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1701 E. 8th St.

The English cottage has been the residence of several important Charlotte residents. After its construction in 1910, the stucco home was sold to local surgeon Baxter S. Moore. Moore held the deed to the home until 1919 but lived in the home for just a year, later renting it to a series of tenants, including Norman A. Cocke, an executive of the Southern Power Company, and ministers from Hawthorne Lane Methodist Church across the street. Harry Golden, a humorist, journalist, and author of the best-selling book Only in America, moved into the home in 1973. He came to Charlotte from New York in 1941 and gained acclaim as a strong supporter of racial integration. Golden was also the publisher of the Carolina Israelite, a controversial newspaper covering Jewish news and issues. He rented the home from his friend, Anita Stewart Brown, and lived there until his death in 1981. Brown then moved in to protect the home from vandals and kept the furnishings, photographs, and memorabilia just as they were while Golden lived there. Golden’s papers were donated to the University of North Carolina at Charlotte. Brown also managed to salvage numerous items from Golden’s former home on Elizabeth Avenue when it was demolished. She incorporated a stained-glass window, mantelpiece, and double front doors into the architecture of the cottage-style home. It’s the only one of Golden’s former residences in Charlotte that is still standing.


1129 E. 3rd St., 704/333-1235, www. charmeck. org HOURS: Fri. noon-4 P.M.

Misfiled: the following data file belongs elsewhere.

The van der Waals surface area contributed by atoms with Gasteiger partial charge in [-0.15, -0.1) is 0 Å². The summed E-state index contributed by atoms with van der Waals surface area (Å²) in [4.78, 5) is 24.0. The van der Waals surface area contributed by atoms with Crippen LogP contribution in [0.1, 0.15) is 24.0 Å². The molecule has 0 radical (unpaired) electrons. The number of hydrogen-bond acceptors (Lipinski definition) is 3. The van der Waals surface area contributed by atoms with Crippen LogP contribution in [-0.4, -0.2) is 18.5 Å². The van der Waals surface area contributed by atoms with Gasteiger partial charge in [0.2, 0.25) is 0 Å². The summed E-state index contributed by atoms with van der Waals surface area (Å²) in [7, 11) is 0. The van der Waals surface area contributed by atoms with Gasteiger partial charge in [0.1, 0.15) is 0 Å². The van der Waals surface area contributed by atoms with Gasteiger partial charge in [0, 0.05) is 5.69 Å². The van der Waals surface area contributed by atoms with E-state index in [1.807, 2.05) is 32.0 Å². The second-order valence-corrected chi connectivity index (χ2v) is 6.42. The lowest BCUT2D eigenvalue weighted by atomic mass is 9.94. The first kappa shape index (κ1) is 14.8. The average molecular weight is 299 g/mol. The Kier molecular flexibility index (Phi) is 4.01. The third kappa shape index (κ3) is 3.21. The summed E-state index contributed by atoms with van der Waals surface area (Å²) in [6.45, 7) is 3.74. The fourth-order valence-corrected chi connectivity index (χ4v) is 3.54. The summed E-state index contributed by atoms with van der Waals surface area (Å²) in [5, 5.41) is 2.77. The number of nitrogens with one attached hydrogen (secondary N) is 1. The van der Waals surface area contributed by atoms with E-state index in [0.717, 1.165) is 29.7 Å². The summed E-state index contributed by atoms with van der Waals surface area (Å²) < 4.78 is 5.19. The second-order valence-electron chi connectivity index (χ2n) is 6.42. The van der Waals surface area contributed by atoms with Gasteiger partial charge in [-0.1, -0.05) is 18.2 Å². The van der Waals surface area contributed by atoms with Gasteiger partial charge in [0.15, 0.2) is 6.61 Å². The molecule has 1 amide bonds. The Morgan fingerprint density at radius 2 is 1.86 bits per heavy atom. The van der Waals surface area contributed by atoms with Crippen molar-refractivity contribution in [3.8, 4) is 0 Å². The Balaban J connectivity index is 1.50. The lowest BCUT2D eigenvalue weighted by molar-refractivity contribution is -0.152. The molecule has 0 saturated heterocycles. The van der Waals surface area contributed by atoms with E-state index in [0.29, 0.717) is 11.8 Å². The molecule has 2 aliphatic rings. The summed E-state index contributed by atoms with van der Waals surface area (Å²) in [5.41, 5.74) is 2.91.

COST: Free

This historic little chapelit seats just 125 peoplesits at the heart of Thompson Park. The chapel was built in 1892 on the former campus of the Thompson Orphanage, where it was used for 75 years. Historical evidence indicates that the bricks used to construct the chapel were made and fired on-site. It’s the oldest remaining building from the orphanage, which was founded in 1887. The chapel was boarded up for some time, but in 1975 the City of Charlotte took ownership and it was added to the National Register of Historic Places.

As I have now deposed and discharged you so you are Munich Metro Map now no longer Lord. You shall now go your way alone, the rest of the people Munich Metro Map of the Confederacy will not go with you, for we know not the kind of mind that possesses you. As the Creator has nothing to do with wrong so he will not come to rescue you from the precipice of destruction in which you have cast yourself. You shall never be restored to the position which you once occupied. Then shall the War Chief address himself to the Lords of the Nation to which the deposed Lord belongs and say: Know you, my Lords, that I have taken the deer’s antlers from the brow of , the emblem of his position and token of his greatness. The Lords of the Confederacy shall then have no other alternative than to sanction the discharge of the offending Lord.

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